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Fly oracle for the Women's Football World Cup 2011

Paul the Octopus is dead and his successor isn't yet ready to bestow prophecies1.
But fortunately the fruit fly Drosophila melanogaster has offered itself up as the new invertebrate oracle for football matches.
Full of optimism, we have developed a new way to predict the exact outcome of matches using flies.

Of the 32 matches 2 were predicted absolutely correctly, 8 almost correctly and 22 incorrectly.

Here are the latest prophecies:

Please click here for a complete list of the matches already predicted.

Match 31, 16.7. PredictionResult
0:1 2:1
Click here to watch the complete prediction as a video
Match 32, 17.7. PredictionResult
1:0 3:1
Click here to watch the complete prediction as a video
Please click here for a complete list of the matches already predicted.

How does the Oracle work?

The fly runs on a "Buchner-ball"2 within an artificial arena with two virtual goals, represented by the flags of the countries of the two teams. The movement of the ball is registered, and from these data the intended movement of the fly is calculated. Subsequently, the panorama of the virtual arena is moved and scaled according to the position of the fly. If the fly reaches one of the two goals, this is counted as a successful shot on the goal. To better replicate to the natural conditions inside a football stadium, the influence of the 12th woman or man, i.e. the fans, is also taken into account. If the match is in danger of becoming too dreary, the fly is motivated by gently heating it. There are two half-times during each prediction, the teams swap their positions for the second half-time.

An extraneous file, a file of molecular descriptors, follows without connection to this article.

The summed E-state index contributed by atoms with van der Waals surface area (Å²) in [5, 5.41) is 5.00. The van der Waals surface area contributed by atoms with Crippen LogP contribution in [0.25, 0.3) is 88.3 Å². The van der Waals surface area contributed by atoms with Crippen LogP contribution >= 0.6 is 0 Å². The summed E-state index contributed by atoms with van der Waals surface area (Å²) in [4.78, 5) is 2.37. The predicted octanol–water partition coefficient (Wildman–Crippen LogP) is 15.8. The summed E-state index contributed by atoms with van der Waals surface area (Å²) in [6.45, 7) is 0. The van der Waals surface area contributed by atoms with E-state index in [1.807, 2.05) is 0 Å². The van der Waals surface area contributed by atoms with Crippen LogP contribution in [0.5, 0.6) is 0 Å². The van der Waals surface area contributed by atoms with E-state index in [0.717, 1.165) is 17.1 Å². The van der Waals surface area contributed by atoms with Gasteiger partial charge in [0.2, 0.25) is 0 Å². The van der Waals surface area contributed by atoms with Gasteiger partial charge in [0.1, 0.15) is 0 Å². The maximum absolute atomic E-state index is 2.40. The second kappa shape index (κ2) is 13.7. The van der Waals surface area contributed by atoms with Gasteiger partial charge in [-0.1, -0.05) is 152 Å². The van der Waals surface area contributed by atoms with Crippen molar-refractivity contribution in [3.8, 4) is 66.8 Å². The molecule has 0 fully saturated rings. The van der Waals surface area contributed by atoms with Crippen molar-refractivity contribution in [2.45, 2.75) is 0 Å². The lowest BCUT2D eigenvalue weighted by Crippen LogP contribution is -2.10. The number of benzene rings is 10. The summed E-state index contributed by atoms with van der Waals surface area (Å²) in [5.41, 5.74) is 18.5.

This is what the setup of the Oracle looks like:

A screenshot of the oftware:

Video of the movement of a fly within the arena: Track of the digitised movement during a prediction:
Please note that these videos were recorded during test runs and do not correspond to real predictions of matches during the actual World Cup.
Where is the Oracle located and who's behind all of this?

The Oracle is based in a lab of the Martin Heisenberg group3 in the Rudolf Virchow Centre, DFG research centre for experimental biomedicine4, at the University of Würzburg5 in Germany.
Idea, development and predictions are the work of Sebastian König3, additional ideas and presentation by Till Andlauer6.
Click here for contact information.

All images of flags as well as the grass come from Wikipedia and are public domain.
The flies orginate from Sarefo.

  2. Buchner E, Götz KG, Straub C (1978): Elementary detectors for vertical movement in the visual system of Drosophila. Biol Cybern. 31(4):235-42.